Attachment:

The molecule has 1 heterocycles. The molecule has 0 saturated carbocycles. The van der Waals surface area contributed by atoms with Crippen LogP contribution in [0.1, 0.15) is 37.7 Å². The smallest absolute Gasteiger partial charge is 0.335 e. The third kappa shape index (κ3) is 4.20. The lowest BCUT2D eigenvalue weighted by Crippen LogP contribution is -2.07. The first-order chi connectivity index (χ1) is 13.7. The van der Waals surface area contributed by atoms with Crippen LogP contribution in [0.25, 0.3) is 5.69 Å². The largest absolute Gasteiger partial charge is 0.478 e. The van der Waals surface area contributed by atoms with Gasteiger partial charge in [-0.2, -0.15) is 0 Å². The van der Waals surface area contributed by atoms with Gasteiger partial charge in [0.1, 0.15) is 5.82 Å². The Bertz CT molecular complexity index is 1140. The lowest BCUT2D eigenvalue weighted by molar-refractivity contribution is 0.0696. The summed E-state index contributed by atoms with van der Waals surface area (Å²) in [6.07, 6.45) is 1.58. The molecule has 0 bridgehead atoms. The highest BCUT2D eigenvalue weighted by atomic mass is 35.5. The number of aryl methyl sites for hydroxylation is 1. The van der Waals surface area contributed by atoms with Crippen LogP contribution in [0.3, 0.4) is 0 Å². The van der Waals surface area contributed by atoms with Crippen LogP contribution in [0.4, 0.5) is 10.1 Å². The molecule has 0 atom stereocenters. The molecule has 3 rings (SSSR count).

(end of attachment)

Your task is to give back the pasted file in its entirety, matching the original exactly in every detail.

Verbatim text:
The molecule has 1 heterocycles. The molecule has 0 saturated carbocycles. The van der Waals surface area contributed by atoms with Crippen LogP contribution in [0.1, 0.15) is 37.7 Å². The smallest absolute Gasteiger partial charge is 0.335 e. The third kappa shape index (κ3) is 4.20. The lowest BCUT2D eigenvalue weighted by Crippen LogP contribution is -2.07. The first-order chi connectivity index (χ1) is 13.7. The van der Waals surface area contributed by atoms with Crippen LogP contribution in [0.25, 0.3) is 5.69 Å². The largest absolute Gasteiger partial charge is 0.478 e. The van der Waals surface area contributed by atoms with Gasteiger partial charge in [-0.2, -0.15) is 0 Å². The van der Waals surface area contributed by atoms with Gasteiger partial charge in [0.1, 0.15) is 5.82 Å². The Bertz CT molecular complexity index is 1140. The lowest BCUT2D eigenvalue weighted by molar-refractivity contribution is 0.0696. The summed E-state index contributed by atoms with van der Waals surface area (Å²) in [6.07, 6.45) is 1.58. The molecule has 0 bridgehead atoms. The highest BCUT2D eigenvalue weighted by atomic mass is 35.5. The number of aryl methyl sites for hydroxylation is 1. The van der Waals surface area contributed by atoms with Crippen LogP contribution in [0.3, 0.4) is 0 Å². The van der Waals surface area contributed by atoms with Crippen LogP contribution in [0.4, 0.5) is 10.1 Å². The molecule has 0 atom stereocenters. The molecule has 3 rings (SSSR count).